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Business School redevelopment nears completion

Friday, 10 November 2017

Glass etchings by Ngāi Tahu artist Ross Hemera are a feature of the nearly-renovated Otago Business School Building.

An installation by Ngāi Tahu artist Ross Hemera, inspired by a Ngāi Tahu narrative about the Āraiteuru waka, now hangs in the nearly-renovated Business School building.

A distinctive 10 metre sculpture, recently installed in the newly renovated Otago Business School, signals the redevelopment is close to completion.

Furniture will start to arrive in the new ground floor space on 30 November, and the redeveloped building will be blessed on 6 December at 7am with a whakawatea. The University graduation brunch will be held in the new space on 13 December.

The new shared study and collaboration space is inspired by early Māori trade and enterprise in Otago and the resilience and survival of the skilled travellers, as told in the story of the legendary Āraiteuru waka.

The shared teaching, study and social spaces in the School’s new common area will be known as Te Wao Nui.

Ngāi Tahu artist Ross Hemera’s installation, now suspended from the ceiling above this shared space, is a stunning piece of work.

Inspired by the Ngāi Tahu narrative about the Āraiteuru waka, the sculpture is a modern interpretation of ancient Māori rock art. While the work is inspired by the story, it is not a literal illustration or translation – it is a visual exploration of notions about navigation, sustenance and preservation.

Specially designed etchings on glasswork around the shared space are also inspired by the rock art of the South Island’s earliest occupants, and reflect migration and settlement.

Mr Hemera’s etchings continue the narrative and reference Ranginui (sky), tīpuna (ancestors), and ngā ika’ (water creatures). The importance of freshwater life in the Otago area is alluded to many times, from wading birds through to the mighty toroa (southern royal albatross), and to the rivers that are habitat for Ikamaru such as tuna (eels) and kokopu (giant whitebait). The Otago headland is also represented.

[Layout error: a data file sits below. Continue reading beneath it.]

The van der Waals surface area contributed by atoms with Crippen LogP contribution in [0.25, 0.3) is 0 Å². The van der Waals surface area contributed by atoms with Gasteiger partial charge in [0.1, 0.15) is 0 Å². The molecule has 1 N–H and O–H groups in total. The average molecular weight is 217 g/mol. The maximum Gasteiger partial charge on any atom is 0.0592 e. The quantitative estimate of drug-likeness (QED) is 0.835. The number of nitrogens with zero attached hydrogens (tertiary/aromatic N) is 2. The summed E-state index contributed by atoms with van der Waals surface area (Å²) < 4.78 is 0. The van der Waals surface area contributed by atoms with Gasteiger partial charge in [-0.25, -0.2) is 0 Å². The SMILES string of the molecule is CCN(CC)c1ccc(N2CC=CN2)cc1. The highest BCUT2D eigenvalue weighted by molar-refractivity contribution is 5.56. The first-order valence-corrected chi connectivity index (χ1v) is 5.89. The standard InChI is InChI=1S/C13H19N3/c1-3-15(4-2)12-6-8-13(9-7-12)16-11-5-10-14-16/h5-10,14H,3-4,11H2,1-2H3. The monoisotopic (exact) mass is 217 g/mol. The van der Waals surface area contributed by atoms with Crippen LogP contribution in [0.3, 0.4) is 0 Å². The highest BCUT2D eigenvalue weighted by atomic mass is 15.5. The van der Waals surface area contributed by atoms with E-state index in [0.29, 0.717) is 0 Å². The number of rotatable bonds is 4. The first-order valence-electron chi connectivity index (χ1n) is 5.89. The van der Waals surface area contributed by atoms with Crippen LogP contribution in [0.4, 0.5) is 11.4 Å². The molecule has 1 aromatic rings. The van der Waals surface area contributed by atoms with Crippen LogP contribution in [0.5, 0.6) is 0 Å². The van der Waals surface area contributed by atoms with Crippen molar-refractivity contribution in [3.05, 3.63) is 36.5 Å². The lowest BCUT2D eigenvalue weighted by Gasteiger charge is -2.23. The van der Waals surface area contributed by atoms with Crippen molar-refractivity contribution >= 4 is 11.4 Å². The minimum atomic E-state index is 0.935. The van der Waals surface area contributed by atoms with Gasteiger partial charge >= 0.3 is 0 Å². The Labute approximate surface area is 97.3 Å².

Also part of the space on this floor is a café overlooking the Leith. Te Mātiti was the name chosen for the café by building users. A place of sustenance and shelter, the name recognises the nourishment for all that comes from a mātiti, a tree where birds gather to feed.

A new and more accessible street entrance from Union Street East at ground level is also now almost complete, creating a more recognisable and inviting main access.

The Dean’s Office has already relocated into its new ground floor office. The Otago MBA, formerly located in the then unconnected lower-ground floor wing of the building, will move into its first floor area early next year.

Work will soon start on restoring the Lower Ground (old MBA space) for taught masters’ students and the DBA use in 2018. Food Science PhD students will also be based there. The carpark and basement will remain a Naylor Love compound until the end of the year.

The construction work on the redevelopment of two floors of the Commerce Building started in October 2016, to bring it into line with a more modern learning environment, and to replace the wet and cold environment, exacerbated by leaks and the lack of a wind-proof door.

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